On Faraday waves

John Miles
1993 Journal of Fluid Mechanics  
Hecei\'cd 3~Iarch t9n2 llnd in rc\-ised form 21 September 1992) 671 \ I The standing waves of frequency wand wavenumber k that are induced on the surface of a liquid of depth d that is subjected to the vertical displacement a, cos 2wt are determined on the assumptions t1mt: the effects of lateral boundaries are negligible: £ = ka, tanh kd~1 and 0 < £-0 = 0(0'), where 0 is the linear damping ratio of a free wave of frequency w; the ""wes form a square pattern (which follows from observation).
more » ... s problem. which goes back to Faraday (1831) , has recently been treated by Ezerskii el al. (1986) and Milner (1991) in the limit of deepwater capillary waves (kd, kl.~I, where I. is the capillary length). Ezerskii et al. show that the square pattern is unstable fOI' sufficiently large £-0, and Mil.nel· shows that nonlinear damping is necessary for equilibration of the square pattern. The present fOl'nlliiation extends those of Ezerskii et al. and Milner to capillary-gravity waves and finite depth and incorporates third-order parametric forcing, which is neglected in these earlier formulations but is comparable with third-Ql'der damping. There are quantitative ditl'el'ences in the resulting evolution equations (for kd, kl.~I), \\'hich appeal' to reflect errors in the earlier work. These formulations determine a locus of admissible waves, but they do not select a particular wave. The hypothesis that the selection process maximizes the energytransfer rate to the Faraday wave selects the ma.ximum of the resonance curve in a. frequency-amplitude plane.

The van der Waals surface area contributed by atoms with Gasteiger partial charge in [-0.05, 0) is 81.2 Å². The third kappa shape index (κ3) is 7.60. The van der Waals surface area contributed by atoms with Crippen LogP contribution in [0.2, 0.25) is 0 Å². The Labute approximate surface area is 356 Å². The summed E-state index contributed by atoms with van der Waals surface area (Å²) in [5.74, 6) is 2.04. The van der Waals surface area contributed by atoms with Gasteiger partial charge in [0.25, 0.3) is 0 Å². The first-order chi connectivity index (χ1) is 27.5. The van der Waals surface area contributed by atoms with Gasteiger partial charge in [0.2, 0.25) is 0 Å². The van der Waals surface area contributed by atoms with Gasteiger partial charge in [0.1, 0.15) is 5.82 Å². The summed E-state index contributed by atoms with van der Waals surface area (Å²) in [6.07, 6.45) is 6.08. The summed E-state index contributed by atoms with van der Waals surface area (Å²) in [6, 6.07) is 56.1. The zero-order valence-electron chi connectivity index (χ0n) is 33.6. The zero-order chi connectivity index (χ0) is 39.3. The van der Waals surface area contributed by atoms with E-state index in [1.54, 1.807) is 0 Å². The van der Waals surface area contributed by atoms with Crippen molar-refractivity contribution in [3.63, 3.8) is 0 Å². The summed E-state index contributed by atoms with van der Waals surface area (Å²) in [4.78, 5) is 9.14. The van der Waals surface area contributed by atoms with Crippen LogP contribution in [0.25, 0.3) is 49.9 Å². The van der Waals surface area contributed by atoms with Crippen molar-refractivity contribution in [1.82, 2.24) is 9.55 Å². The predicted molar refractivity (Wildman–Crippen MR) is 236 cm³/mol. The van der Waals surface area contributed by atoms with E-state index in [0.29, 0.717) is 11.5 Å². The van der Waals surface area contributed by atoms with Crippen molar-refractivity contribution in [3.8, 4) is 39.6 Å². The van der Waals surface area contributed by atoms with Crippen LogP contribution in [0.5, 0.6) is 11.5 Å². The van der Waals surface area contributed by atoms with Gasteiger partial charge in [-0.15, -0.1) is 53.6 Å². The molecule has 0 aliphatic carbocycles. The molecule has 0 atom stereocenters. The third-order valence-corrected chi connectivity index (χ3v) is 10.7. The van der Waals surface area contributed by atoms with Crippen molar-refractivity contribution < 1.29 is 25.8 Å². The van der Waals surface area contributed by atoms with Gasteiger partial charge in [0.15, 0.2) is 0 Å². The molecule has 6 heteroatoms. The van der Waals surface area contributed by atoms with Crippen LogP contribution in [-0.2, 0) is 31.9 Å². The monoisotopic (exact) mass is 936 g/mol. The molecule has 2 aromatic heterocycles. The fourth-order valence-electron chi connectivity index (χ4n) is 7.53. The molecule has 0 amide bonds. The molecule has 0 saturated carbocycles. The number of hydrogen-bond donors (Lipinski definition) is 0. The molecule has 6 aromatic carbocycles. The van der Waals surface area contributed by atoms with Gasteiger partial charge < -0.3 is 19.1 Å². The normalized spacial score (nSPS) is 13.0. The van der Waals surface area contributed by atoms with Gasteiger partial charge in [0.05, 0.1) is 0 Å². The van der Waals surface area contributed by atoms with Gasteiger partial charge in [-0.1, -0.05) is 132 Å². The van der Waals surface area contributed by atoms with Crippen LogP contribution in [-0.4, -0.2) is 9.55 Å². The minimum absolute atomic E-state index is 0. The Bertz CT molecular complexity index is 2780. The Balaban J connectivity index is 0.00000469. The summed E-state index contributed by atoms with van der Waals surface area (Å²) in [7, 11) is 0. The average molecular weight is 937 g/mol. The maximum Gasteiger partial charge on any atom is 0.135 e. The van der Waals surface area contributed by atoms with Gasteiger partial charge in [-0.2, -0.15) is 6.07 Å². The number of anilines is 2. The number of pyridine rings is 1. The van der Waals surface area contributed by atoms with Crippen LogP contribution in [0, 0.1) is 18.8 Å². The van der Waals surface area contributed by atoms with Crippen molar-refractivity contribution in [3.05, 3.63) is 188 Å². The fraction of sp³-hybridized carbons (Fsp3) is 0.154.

doi:10.1017/s0022112093000965 fatcat:yxbwxsmpbfho7abj72rth37zym